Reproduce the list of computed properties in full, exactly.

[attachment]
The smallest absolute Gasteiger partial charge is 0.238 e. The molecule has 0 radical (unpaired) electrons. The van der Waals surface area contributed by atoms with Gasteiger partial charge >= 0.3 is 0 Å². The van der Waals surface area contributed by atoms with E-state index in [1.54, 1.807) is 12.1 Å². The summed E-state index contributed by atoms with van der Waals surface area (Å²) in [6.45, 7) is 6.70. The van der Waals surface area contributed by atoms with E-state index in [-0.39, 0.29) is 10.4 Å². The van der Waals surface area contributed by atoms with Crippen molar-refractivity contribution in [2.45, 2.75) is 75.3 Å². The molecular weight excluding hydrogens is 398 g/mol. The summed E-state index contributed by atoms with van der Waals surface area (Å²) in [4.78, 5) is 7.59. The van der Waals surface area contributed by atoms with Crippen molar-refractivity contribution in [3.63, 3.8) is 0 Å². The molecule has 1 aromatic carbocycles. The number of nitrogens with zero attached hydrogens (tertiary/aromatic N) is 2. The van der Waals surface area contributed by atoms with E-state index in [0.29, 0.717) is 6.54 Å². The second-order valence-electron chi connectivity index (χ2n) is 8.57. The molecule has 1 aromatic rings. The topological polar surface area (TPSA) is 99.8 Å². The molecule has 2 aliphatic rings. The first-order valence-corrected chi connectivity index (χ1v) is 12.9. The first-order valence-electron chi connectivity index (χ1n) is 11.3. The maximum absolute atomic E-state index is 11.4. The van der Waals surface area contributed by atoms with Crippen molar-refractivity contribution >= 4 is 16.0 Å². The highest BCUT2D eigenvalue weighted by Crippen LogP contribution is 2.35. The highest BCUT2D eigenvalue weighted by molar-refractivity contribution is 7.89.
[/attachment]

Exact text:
The smallest absolute Gasteiger partial charge is 0.238 e. The molecule has 0 radical (unpaired) electrons. The van der Waals surface area contributed by atoms with Gasteiger partial charge >= 0.3 is 0 Å². The van der Waals surface area contributed by atoms with E-state index in [1.54, 1.807) is 12.1 Å². The summed E-state index contributed by atoms with van der Waals surface area (Å²) in [6.45, 7) is 6.70. The van der Waals surface area contributed by atoms with E-state index in [-0.39, 0.29) is 10.4 Å². The van der Waals surface area contributed by atoms with Crippen molar-refractivity contribution in [2.45, 2.75) is 75.3 Å². The molecular weight excluding hydrogens is 398 g/mol. The summed E-state index contributed by atoms with van der Waals surface area (Å²) in [4.78, 5) is 7.59. The van der Waals surface area contributed by atoms with Crippen molar-refractivity contribution in [3.63, 3.8) is 0 Å². The molecule has 1 aromatic carbocycles. The number of nitrogens with zero attached hydrogens (tertiary/aromatic N) is 2. The van der Waals surface area contributed by atoms with E-state index in [0.29, 0.717) is 6.54 Å². The second-order valence-electron chi connectivity index (χ2n) is 8.57. The molecule has 1 aromatic rings. The topological polar surface area (TPSA) is 99.8 Å². The molecule has 2 aliphatic rings. The first-order valence-corrected chi connectivity index (χ1v) is 12.9. The first-order valence-electron chi connectivity index (χ1n) is 11.3. The maximum absolute atomic E-state index is 11.4. The van der Waals surface area contributed by atoms with Crippen molar-refractivity contribution >= 4 is 16.0 Å². The highest BCUT2D eigenvalue weighted by Crippen LogP contribution is 2.35. The highest BCUT2D eigenvalue weighted by molar-refractivity contribution is 7.89.